Strange infrared behavior

jk4u59

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Ivan Dalmonte
Hello all,

I have a question that puzzles me, because I wasn't able to find an explanation: I recently decided to have my previous mirrorless (a Lumix GH1) converted to infrared, to give it a "second life" instead of leaving it collecting dust on a shelf. So, its IRcut filter that avoids the sensor being hit by infrared radiation has been replaced with a 720 nm filter that, on the contrary, allows (almost) only IR to reach the sensor.

I had the converted camera back from the repairing lab just some days ago, and I'm now testing this new configuration, trying all my lenses (I read that some of them might produce hot spots when working in IR). Well, instead of any hot spot, I discovered an unexpected behavior: my (fully manual) Samyang 7.5mm fisheye does not focus properly! At least, it cannot focus at infinitive, resulting almost useless. So my question is, why? I made several other tests:
  • I tried to mount again the fisheye on my current camera (OM-D E-M5 Mk.II): it stil works perfectly (note that, before the IR conversion, I used many times this lens on the GH1 to make several 360° panoramas, without any problem)
  • All the AF lenses I have work well also on the IR-converted body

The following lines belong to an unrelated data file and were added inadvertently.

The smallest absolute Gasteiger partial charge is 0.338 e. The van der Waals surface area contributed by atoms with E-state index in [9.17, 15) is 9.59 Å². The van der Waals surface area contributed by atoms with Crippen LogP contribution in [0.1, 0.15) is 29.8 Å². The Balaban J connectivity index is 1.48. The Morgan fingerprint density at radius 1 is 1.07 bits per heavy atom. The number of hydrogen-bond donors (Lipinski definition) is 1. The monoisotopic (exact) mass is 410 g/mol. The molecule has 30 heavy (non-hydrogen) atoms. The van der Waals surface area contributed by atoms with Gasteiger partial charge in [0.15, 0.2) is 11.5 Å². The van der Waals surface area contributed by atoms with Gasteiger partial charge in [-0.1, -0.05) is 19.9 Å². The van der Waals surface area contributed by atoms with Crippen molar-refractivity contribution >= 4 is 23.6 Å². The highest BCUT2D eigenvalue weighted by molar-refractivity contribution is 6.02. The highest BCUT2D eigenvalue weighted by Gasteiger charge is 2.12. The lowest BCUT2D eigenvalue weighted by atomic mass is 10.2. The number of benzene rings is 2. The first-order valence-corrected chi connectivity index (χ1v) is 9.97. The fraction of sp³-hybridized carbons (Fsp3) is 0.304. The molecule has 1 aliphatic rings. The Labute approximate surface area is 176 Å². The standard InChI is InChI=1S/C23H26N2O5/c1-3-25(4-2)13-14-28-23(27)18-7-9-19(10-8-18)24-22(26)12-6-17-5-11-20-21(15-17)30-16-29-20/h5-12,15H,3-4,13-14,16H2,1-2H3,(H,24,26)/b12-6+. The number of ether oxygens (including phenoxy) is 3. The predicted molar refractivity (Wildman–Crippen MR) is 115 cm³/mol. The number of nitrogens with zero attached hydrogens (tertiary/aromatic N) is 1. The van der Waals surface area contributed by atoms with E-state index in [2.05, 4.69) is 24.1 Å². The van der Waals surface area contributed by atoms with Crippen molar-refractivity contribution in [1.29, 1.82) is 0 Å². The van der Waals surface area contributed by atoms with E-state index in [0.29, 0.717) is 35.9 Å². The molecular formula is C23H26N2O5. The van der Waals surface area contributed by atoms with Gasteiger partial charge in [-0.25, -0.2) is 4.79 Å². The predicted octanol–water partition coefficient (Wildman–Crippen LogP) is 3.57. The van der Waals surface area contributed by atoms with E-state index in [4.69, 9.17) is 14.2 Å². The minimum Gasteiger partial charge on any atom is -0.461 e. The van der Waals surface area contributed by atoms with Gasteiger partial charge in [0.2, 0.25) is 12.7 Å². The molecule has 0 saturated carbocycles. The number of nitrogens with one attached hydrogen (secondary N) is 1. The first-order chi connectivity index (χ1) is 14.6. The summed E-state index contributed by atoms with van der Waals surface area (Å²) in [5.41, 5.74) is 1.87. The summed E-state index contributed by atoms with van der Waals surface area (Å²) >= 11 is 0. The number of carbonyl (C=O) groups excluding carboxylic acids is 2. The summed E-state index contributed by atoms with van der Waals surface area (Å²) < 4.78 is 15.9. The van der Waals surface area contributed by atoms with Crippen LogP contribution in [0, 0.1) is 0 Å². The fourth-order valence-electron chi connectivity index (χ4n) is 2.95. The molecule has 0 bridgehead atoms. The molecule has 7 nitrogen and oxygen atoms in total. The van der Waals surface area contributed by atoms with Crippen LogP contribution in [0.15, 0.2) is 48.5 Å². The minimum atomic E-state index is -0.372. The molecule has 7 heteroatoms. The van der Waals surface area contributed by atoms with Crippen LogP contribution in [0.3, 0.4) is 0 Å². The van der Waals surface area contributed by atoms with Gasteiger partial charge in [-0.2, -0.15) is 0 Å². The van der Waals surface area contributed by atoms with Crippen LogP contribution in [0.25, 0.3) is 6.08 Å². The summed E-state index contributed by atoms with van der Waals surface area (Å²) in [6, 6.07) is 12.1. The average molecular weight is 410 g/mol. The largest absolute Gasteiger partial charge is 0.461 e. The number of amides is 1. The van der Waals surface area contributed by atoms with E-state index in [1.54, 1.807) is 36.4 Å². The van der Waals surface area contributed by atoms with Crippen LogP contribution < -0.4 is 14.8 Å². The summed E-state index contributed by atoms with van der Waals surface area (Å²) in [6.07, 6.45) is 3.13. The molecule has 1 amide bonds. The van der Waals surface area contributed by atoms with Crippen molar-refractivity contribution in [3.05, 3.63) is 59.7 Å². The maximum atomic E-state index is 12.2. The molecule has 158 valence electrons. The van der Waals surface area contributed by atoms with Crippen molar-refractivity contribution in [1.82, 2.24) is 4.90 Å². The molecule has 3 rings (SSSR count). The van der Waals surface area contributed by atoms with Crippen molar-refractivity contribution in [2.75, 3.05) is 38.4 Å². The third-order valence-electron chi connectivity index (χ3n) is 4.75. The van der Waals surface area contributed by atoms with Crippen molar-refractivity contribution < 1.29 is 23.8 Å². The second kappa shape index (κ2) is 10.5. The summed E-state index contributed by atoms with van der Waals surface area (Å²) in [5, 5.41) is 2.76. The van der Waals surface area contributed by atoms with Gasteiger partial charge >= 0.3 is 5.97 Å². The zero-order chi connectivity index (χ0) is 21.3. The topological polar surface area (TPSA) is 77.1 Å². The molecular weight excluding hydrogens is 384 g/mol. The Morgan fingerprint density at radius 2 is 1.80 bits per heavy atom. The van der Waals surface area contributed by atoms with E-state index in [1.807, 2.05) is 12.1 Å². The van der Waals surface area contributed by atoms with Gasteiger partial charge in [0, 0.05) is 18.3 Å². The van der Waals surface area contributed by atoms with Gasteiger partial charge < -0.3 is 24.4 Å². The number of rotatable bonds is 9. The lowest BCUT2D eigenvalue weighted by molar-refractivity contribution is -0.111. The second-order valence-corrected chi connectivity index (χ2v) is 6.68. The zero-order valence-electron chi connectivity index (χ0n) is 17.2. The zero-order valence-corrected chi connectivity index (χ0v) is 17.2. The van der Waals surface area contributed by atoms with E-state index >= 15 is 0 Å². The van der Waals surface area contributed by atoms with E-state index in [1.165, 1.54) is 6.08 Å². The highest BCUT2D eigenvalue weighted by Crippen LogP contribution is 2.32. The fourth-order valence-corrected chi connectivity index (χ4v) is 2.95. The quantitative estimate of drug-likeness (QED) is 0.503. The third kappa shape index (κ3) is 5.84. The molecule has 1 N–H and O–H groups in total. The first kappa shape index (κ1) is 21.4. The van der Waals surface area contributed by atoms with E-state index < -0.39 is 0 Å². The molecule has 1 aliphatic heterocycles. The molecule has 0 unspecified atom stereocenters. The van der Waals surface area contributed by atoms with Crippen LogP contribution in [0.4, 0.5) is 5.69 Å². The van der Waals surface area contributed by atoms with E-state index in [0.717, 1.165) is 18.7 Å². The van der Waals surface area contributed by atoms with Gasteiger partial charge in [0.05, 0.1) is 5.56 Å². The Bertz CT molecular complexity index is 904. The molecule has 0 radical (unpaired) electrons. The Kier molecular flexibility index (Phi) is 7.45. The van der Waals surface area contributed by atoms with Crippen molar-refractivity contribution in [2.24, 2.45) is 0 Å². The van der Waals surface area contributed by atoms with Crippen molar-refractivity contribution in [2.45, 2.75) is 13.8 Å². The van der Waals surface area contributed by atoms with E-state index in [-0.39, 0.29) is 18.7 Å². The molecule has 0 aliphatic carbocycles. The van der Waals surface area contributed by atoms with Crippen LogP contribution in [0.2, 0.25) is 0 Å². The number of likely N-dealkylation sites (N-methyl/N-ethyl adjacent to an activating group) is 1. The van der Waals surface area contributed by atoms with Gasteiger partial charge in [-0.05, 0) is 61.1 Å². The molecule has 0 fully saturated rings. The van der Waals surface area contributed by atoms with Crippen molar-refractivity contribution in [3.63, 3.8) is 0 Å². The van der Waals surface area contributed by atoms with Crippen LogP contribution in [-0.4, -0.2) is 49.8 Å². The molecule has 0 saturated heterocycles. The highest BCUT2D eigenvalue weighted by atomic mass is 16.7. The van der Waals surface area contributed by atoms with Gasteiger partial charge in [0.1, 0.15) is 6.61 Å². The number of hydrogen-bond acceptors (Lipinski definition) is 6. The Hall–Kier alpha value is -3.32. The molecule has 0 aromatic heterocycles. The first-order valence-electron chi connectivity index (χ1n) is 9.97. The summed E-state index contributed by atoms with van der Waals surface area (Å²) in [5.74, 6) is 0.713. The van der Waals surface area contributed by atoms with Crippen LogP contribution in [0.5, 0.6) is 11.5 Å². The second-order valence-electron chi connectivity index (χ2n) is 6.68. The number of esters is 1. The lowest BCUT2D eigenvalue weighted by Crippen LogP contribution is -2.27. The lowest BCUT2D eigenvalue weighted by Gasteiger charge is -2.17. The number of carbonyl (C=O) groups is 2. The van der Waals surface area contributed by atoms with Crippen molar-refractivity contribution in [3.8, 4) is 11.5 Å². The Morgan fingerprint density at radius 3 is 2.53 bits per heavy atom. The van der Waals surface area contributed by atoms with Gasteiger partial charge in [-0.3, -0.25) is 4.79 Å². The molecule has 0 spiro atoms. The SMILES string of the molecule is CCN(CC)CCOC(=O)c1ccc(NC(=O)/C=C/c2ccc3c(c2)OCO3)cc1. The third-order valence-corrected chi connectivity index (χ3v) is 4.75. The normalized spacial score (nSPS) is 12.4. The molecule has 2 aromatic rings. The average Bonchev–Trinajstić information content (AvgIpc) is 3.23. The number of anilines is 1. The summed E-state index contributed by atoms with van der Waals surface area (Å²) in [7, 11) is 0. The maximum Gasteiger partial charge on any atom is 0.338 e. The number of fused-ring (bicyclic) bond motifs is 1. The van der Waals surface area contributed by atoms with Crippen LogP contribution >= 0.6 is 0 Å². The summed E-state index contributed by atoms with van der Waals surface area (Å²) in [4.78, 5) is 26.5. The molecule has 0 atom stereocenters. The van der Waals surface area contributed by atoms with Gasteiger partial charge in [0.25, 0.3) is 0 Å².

• I mounted the old Zuiko OM 50mm with its M4:3 adapter on the GH1, focusing an object at about 1 m distance, then I passed it on the OM-D without moving at all the focusing helicoid and checked the focus from the same position as before: the object was slightly out of focus!
This did not surprised me, I know that focus changes a bit from IR to visible. Only, I cannot understand why, among all the lenses I tested (Lumix Vario G 14-42mm, Lumix Vario G 45-200mm, Zuiko 9-18mm, Zuiko OM 50mm, then this Samyang 7.5mm), only the fisheye cannot focus to infinitive. Does anyone has some explanation for that?

Please check the (downsized) attachments:
  • "Fisheye_7.5" is clearly blurred
  • "VarioG_14-42" is fine (I also did some postprocessing on it)
Thanks in advance,
Ivan (Milan, Italy)
 

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fortwodriver

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If you focus very slowly, zoomed in, does it seem to snap in and then out of focus? Many of my lenses are marked such that you have to focus in front of "Infinity" on the markings to make them sharp with IR photography.

The lenses that have IR focus marks have them positioned to the right of the regular focus mark (for lenses that turn to the left to get to infinity,) so you have to turn them back from infinity slightly to line them up with the IR mark.

Also, it's very possible that the infinity mark on that Samyang is not quite accurate.